Transhumanism is a philosophical belief which states that human limitations can be surpassed through adaptation and alteration using modern technologies. Transhumanists believe that the humans we are today are not the peak of evolution, rather we are an early stage in it.
The main thesis of Transhumanism is that eventually, humans will be able to enhance their physical and psychological abilities to match those of the ideal “posthuman”. Transhumanist thinkers study the dangers and benefits that may come with new technologies. They are influenced by works of modern science fiction and come from all sorts of different backgrounds.
The roots of this movement’s contemporary form can be found way back in the 60s. Where FM-2030, also known as Fereidoun M. Esfandiary. He was a Belgian born Iranian-American. He became a full-fledged transhumanist in 1970. When he changed his name to FM-2030, stating that he was launched a century too early and that this name was a representation of him casting aside the social constructs such as name and gender.
It also represented his belief that he will live to be a hundred years old and that by then he will be immortal as technology would advance to that point. Unfortunately, he died on the 8th of July 2000. At the age of 69. His legacy lives on, as his book, published in 1989, became a sort of manifest of the Transhumanist idea.
The precursors to transhumanism come from a time far gone. The first transhumanistic thought is believed to be found in “The Epic of Gilgamesh” and his search for the Elixir of Immortality. Similar ideas were found later in myths of the fountain of youth and similar ways of avoiding death.
It is debated whether Friedrich Nietzsche can be considered an influence on the development of the Transhumanist idea, even though his work “Übermensch” (overman) was exalted because it focused on self-actualization rather than altering one’s self through science. In the late 19th to early 20th century, some ideas from Russian Cosmism are added to the core of Transhumanism.
The first ideas of early transhumanism erupted in 1923. In the essay “Daedalus: Science and the Future” written by J.B.S. Haldane. He predicted that the most important scientific developments would be achieved by applying advanced sciences to human biology, even though he realized such a practice would be considered vile and perverse.
In particular, he was interested in applying knowledge of genetics to make the average human more intelligent and healthy. The academic world was sent into turmoil by this one piece of literature. A crystallographer on Cambridge, J.D. Bernal was inspired to write “The World: The Flesh and The Devil”. It dealt with similar themes as the work of Haldane, but it focused mostly on space colonization through technological application to the human body. Julian Huxley is the man responsible for founding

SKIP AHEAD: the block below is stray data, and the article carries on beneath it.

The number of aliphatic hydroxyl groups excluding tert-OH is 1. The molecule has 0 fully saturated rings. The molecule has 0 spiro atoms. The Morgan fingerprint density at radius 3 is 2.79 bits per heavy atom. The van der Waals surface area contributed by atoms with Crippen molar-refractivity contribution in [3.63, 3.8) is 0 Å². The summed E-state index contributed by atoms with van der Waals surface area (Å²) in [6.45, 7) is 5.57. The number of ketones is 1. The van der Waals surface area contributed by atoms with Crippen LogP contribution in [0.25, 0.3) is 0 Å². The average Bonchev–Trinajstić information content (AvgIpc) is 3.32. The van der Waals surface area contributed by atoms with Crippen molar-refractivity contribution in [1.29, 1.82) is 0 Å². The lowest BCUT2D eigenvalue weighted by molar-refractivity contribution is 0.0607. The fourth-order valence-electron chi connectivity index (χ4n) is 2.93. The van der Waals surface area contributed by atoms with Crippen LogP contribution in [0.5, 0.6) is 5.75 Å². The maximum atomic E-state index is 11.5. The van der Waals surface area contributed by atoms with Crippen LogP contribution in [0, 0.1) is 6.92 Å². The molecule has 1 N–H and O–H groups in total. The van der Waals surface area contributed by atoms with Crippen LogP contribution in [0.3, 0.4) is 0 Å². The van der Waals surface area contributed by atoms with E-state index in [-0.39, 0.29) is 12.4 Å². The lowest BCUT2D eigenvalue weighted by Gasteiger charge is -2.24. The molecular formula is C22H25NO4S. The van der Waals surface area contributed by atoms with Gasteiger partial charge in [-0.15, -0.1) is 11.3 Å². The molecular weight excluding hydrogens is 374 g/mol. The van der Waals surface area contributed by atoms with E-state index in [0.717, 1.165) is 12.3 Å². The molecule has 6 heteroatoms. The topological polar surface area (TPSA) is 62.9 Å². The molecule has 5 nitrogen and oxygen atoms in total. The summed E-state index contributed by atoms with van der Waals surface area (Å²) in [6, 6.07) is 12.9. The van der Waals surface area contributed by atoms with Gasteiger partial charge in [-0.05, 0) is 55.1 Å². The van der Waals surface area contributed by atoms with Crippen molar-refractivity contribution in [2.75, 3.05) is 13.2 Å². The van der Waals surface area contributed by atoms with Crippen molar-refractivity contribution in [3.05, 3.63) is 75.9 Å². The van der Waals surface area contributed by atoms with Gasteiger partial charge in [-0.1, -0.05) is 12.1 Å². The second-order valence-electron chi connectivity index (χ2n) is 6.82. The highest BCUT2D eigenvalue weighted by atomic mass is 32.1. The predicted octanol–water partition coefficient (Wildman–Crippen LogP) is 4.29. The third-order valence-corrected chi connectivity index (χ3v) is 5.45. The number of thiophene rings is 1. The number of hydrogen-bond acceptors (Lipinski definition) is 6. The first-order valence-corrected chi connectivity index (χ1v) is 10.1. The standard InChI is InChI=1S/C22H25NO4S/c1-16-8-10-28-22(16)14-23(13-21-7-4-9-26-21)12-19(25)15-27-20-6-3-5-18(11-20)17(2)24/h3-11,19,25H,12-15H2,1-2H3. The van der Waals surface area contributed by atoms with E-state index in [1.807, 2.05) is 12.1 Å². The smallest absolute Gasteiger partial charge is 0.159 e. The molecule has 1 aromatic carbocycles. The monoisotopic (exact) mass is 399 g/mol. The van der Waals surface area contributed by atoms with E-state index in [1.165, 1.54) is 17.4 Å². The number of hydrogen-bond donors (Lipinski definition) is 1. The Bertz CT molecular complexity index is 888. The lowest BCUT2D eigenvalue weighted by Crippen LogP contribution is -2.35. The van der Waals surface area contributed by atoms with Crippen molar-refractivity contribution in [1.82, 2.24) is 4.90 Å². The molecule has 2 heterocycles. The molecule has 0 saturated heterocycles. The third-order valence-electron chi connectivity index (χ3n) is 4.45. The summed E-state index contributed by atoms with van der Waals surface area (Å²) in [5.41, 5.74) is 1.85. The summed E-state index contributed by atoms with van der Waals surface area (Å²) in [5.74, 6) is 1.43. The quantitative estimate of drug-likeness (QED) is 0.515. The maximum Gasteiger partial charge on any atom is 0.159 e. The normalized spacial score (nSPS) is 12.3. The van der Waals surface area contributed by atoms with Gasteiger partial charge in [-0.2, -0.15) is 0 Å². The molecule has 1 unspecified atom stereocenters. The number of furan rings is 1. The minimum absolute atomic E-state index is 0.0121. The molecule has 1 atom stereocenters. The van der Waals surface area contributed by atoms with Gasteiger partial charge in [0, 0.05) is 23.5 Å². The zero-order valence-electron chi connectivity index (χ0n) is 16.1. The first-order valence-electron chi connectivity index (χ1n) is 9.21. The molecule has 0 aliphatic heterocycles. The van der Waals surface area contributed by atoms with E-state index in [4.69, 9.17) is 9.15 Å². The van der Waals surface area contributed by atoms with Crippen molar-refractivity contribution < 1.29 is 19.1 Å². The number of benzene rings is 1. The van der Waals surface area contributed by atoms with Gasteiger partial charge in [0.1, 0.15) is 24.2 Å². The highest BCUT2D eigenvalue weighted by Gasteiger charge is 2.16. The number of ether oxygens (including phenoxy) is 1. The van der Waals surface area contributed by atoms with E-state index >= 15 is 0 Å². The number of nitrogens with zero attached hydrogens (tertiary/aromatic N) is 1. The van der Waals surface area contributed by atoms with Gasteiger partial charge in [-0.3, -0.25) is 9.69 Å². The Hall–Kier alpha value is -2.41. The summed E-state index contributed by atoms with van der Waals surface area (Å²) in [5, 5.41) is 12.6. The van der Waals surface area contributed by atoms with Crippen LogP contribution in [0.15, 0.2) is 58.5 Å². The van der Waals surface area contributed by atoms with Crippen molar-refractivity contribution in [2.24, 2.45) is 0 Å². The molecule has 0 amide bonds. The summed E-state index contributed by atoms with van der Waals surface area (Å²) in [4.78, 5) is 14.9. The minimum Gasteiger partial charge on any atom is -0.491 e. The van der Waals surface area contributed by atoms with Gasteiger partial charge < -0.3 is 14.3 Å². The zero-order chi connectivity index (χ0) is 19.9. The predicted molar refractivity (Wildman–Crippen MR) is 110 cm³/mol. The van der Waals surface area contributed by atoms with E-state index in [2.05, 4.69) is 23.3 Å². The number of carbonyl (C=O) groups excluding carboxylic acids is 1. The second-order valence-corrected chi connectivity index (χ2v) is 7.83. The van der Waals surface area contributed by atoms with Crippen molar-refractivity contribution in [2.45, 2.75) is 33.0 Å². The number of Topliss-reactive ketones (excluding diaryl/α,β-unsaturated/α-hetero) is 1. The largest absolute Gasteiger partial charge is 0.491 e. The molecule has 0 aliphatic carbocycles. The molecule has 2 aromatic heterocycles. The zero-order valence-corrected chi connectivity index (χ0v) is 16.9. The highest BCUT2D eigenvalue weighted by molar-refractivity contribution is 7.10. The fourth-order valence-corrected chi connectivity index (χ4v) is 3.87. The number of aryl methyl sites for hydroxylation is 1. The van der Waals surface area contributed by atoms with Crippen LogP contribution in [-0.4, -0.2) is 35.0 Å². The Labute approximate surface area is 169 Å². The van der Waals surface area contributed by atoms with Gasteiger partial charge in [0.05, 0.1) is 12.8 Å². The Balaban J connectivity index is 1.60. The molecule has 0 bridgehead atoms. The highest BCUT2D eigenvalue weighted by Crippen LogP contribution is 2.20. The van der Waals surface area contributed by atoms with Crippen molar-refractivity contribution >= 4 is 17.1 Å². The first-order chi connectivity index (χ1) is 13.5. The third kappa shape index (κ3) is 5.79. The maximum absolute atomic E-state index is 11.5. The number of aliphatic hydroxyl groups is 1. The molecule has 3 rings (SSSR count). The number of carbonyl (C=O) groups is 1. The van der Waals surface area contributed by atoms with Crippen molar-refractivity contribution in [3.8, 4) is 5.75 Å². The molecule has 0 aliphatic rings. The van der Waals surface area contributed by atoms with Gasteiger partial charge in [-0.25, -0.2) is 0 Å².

Transhumanism as a movement, even though the term was used seventeen years before, in 1940 by W.D. Lightfall. Huxley regarded the human race to be ugly as it is plagued by misery. He says that technology is what will allow humans to evolve, not sporadically, but as a species.
Since the 1980s however, his definition of the movement was replaced, as the influence of science fiction writers began to grow since the 60s. Arthur C. Clarke subverted the idea in “2001: A Space Odyssey”. Noboru Kawazoe suggests that humankind acts like a singular organism and by the use of technology we can encourage the metabolic development of our society. He believes that in the near future individual consciousness will disappear, and only humanity as a whole will remain.
As this movement progressed artificial intelligence started to spark people’s interests. Some perceived it as a bad thing, as AI could evolve to the point where it could make even smarter machines. This is called a technological singularity and it suggests that a supermachine is the last thing man would need to invent. Others, however, believed it to be just another way to evolve as the more radical Transhumanists believe that the end goal is the complete automatization of thought.
You can learn more about this movement through many different mediums. There are plenty of writers which have a great book with both belletristic and philosophical values. Certain movies, such as “The Matrix” entertain the idea of one of the end goals of Transhumanism, the complete integration of humanity into a transcendent computer-like system which allows no escape from order and the norm.
For those that seek more engagement, there are plenty of video games which will challenge you both mechanically and philosophically. These games offer an interesting story, a new view of the world and a different perception on right and wrong. They give a pretty good insight into the mind of a Transhumanist.